3. Serious flaws in a study; broad conclusions are drawn from small sample sizes; additional work is clearly needed; the article would be of greater interests to another audience; and there are enough stylistic, organizational, or grammatical problems that hinder a thorough critical review of the manuscript.
  4. If revisions can be completed in 6-8 weeks, then a recommendation of accept with minor revisions should be the choice
  5. If significant revision is needed, then recommend with major revisions. These manuscripts may be reviewed a second time to insure that reviewers’ suggestions were taken into account.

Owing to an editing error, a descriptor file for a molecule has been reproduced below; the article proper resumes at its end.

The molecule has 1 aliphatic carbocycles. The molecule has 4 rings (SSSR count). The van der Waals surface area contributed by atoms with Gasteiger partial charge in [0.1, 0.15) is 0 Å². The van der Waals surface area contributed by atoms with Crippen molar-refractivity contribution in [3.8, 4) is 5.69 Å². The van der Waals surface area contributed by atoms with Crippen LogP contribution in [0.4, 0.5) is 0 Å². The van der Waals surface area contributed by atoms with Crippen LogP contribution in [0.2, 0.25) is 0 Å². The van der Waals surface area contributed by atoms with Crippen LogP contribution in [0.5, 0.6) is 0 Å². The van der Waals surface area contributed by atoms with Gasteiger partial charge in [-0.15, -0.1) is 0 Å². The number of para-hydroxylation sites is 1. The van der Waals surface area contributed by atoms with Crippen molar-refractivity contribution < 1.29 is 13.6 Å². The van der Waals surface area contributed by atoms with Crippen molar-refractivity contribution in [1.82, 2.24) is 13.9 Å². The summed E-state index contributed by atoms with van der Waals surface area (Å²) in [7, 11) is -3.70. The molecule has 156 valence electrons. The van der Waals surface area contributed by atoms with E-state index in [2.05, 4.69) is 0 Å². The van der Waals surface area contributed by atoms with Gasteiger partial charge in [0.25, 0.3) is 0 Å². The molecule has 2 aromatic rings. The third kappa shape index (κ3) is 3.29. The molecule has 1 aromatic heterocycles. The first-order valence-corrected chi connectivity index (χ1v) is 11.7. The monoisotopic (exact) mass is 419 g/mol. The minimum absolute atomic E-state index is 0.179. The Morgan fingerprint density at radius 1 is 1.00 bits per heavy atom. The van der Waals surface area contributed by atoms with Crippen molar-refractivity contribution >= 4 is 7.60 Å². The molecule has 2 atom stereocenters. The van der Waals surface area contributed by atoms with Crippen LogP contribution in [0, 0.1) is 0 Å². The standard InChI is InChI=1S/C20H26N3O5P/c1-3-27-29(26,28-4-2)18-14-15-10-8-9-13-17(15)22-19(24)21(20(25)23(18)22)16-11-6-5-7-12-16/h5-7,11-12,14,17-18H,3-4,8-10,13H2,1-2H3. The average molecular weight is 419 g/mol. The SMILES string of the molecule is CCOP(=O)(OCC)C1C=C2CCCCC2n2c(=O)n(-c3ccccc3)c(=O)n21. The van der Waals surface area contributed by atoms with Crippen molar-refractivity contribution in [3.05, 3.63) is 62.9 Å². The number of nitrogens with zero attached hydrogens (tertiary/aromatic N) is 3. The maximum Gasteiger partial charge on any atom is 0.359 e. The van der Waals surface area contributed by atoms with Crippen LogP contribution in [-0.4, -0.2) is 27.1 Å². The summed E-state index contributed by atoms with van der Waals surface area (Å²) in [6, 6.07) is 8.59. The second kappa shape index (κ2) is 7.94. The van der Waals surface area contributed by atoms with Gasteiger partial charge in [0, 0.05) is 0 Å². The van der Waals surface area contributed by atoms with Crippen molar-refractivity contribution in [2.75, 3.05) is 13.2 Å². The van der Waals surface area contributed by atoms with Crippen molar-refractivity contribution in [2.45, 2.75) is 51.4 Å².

Some ethical considerations ought to be taken into account during the review process. Plagiarism, missing or complete references, or hints of dual submission are problems that have surfaced with submission. The editor relies on reviewers for detecting these breaches of ethics and they should be reported to the editor. In addition, any possible conflict of interest that reviewers might have with carrying out the review should be noted when deciding to accept or decline reviewing responsibilities.